Alvarez said he was shocked when he noticed a device called a condom catheter attached to Jackson’s penis. The device is used frequently in concert with an intravenous saline drip to allow medical patients to urinate while still in bed. He also saw clear plastic air tubes inserted into Jackson’s nose, and an intravenous tube inserted into Jackson’s leg.

“While I was standing at the foot of the bed, [Murray] reached over and grabbed a handful of vials and said, ‘Here, put these in the bag,’ “ Alvarez said. Next, he said, Murray instructed him to remove an IV bag from an IV stand near Jackson’s bed and place it in a plastic bag.

Alvarez said he noticed a bottle inside the bag. Deputy District Attorney David Walgren showed Alvarez an empty 100 milliliter bottle of propofol.

“Does this appear to be the bottle you saw in the bag,” the prosecutor asked.

“It appears to be,” Alvarez answered. “Yes, sir.”

Alvarez said when he removed the bag from the IV stand he saw a “milky white substance” at the bottom of the bag.

Propofol is white and resembles milk.

“Why were you following these instructions to assist in collecting these vials and the saline bag?” Mr. Walgren asked.

“I believed that Conrad Murray had the best intentions for Mr. Jackson,” Alvarez said. “I knew it was a medical emergency so I proceeded to follow his instructions.”

He added: “I thought we were packing and getting ready to go to the hospital.”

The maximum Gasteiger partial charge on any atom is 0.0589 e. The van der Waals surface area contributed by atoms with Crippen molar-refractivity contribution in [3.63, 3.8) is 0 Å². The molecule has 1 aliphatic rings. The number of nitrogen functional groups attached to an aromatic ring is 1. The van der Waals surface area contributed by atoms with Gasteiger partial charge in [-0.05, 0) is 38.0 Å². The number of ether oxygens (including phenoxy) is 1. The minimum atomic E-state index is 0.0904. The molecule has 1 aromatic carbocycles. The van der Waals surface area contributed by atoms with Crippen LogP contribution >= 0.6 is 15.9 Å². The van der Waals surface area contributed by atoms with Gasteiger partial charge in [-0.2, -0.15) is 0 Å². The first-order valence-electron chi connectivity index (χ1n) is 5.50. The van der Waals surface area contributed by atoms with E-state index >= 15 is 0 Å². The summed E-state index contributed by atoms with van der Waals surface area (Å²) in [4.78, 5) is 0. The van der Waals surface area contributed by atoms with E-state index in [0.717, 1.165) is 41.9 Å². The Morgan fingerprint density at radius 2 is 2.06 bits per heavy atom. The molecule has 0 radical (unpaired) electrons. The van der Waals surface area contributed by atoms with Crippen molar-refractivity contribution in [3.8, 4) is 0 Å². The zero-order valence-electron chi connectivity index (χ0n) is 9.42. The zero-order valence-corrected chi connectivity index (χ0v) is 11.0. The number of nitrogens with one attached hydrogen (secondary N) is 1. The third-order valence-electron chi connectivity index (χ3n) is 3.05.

“Following those events, is that when you called 911,” Walgren asked.

“Yes, sir.”

The 911 call

Once the 911 operator understood that the patient was unconscious and not breathing, he instructed Alvarez to get the patient onto the floor to properly administer CPR.

At that point, Murray and Alvarez moved Jackson to the floor. To do so, Murray pulled an IV tube out of Jackson’s leg, Alvarez said. Murray also clipped a compact monitoring device to Jackson’s finger, he said.

As Murray tended to Jackson on the floor, Alvarez heard another security guard, Faheem Mohammed, arrive in the room. Alvarez said he told Mr. Mohammed “it was not looking good.”

That’s when Murray asked if anyone knew CPR.

“Me and Faheem kind of looked at each other for a split second,” Alvarez said. Alvarez went to Jackson and began administering chest compressions, while Murray administered mouth-to-mouth resuscitation.

“What, if anything, did Dr. Murray say,” the prosecutor asked.

Alvarez answered: “I recall after a couple of … a few breaths, he came up and said this is the first time I do mouth to mouth, but I have to, he is my friend.”

The paramedics arrived within minutes but were unable to revive Jackson. He was transported to UCLA Medical Center where he was later pronounced dead.

Alvarez said he has refused more than 20 requests for media interviews about the day Jackson died. He said one news outlet offered him $500,000. The National Enquirer proposed $200,000.

He said he liked working for Jackson and that since his death he had gone “from a great salary to hardly anything.”